Frank “Midnight Prowler” Frost, best known for his role in the movie Crossroads, reached deep down for some rough and tumble harmonica work and shivering vocals. Stomping, pleading, and hollering through one compelling tale after another, Frost closed with a brooding and plaintive instrumental that eloquently showed why the harmonica continues to attract legions of up-and-coming blues harp players.
A couple of back-to-back Lone Star state guitar slingers followed to lay claim to Texas’ contribution to the contemporary blues scene. No, it wasn’t an official duel, but there was no doubt that Smokin’ Joe Kubek’s trick bag of tasty slide, textures and tones is rapidly eclipsing Anson Funderburgh’s stream of slow building runs and solos. After watching Kubek raucously playoff of frontman Bnois King’s vocals and respectable guitar work, Funderburgh laying back behind “Sweet” Sam Myers endless vocal schtick (“Thank you, ladies and gentlemen, it’s a privilege and an honor,” ad nauseam) was, well, stale. Blues cognoscenti endlessly praise Funderburgh’s band the Rockets, but I’ll take Kubek’s outfit any day of the week.
I’d never seen Chicago harp master Billy Branch before, but after his devastating headline set on Friday I’d drive a day just to catch him holding court somewhere. He nailed the thinly veiled viciousness of Sonny Boy Williamson’s “Don’t Start Me Talkin’: and added lusty harmonica figures to “Feel Like Breakin’ Up Somebody’s Home” and Billy Preston’s “Will It Go Round In Circles.” Technically flawless, Branch is clearly deserving of widespread recognition; go to any length to check him out.
Saturday was bone-cold and rainy, a mere distraction. Elder statesman CeDell Davis quickly drew the biggest ovation of the day: polio gnarled his hands as a child, but Davis learned to fit a table knife through his right hand fingers to play slide, resulting in a frighteningly intense and watery sound that mesmerizes. His set drew from his stellar new CD Feel Like Doin’ Somethin’ Wrong, and when he was physically lifted up by stage hands into his wheelchair after an encore, it generated quiet reflection from,all witnesses.
The James Harman Band brought everyone back to hip-grinding land with swampy boogie from their new effort, Two Sides To Every Story. Harmon and his cohorts are the quintessential working man’s band, and stuck around after their own performance to back up one of the most exciting pairings of the night: James Cotton and Pinetop Perkins. Cotton raved and stalked the bandstand, blowing harp like a man possessed, and Pinetop’s piano playing was impeccable, coloring songs like “Black Night” with assured finesse.
Pinetop’s former King Biscuit Time associate Robert Jr. Lockwood also made an appearance, reprising the original King Biscuit theme with his backing band of “entertainers.” Lockwood is dignity personified, and his jazzy guitar on classics like “Mr. Downchild” showed why he long ago stepped out of the shadow of being Robert Johnson’s protege to be his own man.
I didn’t stick around for headliner Johnny Copeland, because word on the street was that Big Bad Smitty was going to jam with Frank Frost at Eddie’s, a nearby juke joint. Smitty had already dazzled earlier in the day, teaming with venerable Howlin’ Wolf guitarist Hubert Sumlin for eerie and commanding versions of Wolf favorites like “Louise”and “How Many More Years: and a Smitty-Frost summit was not to be missed.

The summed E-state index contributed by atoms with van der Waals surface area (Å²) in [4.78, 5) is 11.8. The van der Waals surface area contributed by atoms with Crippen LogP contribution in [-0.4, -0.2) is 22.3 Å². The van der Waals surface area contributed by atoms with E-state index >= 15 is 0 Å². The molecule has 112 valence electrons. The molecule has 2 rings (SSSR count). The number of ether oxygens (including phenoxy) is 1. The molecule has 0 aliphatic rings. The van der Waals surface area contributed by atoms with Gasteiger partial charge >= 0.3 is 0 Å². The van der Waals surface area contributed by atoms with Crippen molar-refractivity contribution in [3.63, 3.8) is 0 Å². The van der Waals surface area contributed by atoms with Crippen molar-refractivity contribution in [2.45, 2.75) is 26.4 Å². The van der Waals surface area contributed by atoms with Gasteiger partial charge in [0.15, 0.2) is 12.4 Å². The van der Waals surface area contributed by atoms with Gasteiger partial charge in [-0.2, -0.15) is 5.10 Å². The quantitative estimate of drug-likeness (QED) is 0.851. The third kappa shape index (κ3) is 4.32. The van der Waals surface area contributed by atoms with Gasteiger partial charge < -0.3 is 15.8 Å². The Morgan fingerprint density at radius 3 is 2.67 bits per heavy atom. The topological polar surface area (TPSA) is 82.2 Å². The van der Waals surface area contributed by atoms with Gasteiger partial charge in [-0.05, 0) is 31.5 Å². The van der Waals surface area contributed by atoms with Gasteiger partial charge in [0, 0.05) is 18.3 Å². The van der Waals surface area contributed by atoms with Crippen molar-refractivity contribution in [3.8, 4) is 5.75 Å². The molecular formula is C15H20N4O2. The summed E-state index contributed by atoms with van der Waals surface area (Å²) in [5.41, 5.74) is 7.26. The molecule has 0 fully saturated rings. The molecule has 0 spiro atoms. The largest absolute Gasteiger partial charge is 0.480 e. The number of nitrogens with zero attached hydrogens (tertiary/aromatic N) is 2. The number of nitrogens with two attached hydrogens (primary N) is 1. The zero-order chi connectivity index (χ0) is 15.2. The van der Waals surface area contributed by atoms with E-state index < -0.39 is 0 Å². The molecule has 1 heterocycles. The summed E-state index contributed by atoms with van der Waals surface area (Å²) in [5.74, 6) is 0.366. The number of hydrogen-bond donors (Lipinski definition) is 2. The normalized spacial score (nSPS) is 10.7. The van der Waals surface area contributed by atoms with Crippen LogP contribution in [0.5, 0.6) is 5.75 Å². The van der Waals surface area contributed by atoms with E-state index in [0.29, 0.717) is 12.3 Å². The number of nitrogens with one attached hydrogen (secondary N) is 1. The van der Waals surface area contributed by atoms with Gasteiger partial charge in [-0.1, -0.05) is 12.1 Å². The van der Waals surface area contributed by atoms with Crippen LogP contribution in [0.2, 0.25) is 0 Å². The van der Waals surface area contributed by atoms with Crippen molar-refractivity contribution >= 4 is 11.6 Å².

The scene at Eddie’s was raw and primal: locals and tourists crammed into a dark kitchen-style hall, complete with battered linoleum floors, peeling walls, and a suspect back bathroom area I was sure I’d seen somewhere in footage of a police raid. Bottles were being passed openly, Smitty and Frank were raging through one dirty guitar and harmonica duel after another, and it was blues nirvana. A New Orleans home boy even got in on the action: Jimmy lves, bass player for Michael Ward and Reward, rescued a hapless bassist from repeated tongue-lashings by Big Bad Smitty by stepp in’ in and laying down a solid bottom.
Then things started to get a little ugly. Smitty was getting highly agitated at a crew of drunk and obnoxious girls who insisted on sitting on his lap during breaks; some local women started openly accosting men for money, more liquor, and sex; gunshots could be heard just a few blocks away. My group of friends rounded up quickly and scampered out, and we were briefly followed by a couple of guys who insisted we come “around the corner and drink some wine.” We escaped and hightailed it to Memphis, where, after reassuring ourselves we were in one piece we crashed in a Howard Johnson’s and listened to AM gospel radio until 5:30 in the morning.
Next up were the Handy Awards in Memphis. The Handys are the blues equivalent of a Grammy, and while they’re a great idea, if you’ve ever watched any awards show on television you can imagine how excruciatingly boring they are live.
With the exception of Buddy Guy, almost no recipients were on hand to accept their awards, and acts like Charlie Musselwhite and Johnny Copeland had the unpleasant task of trying. to work up steam for one song in front of a stiff crowd. The after-hours jams at The Daisy and Huey’s were a little better, but it was clearly time to put the weekend to bed.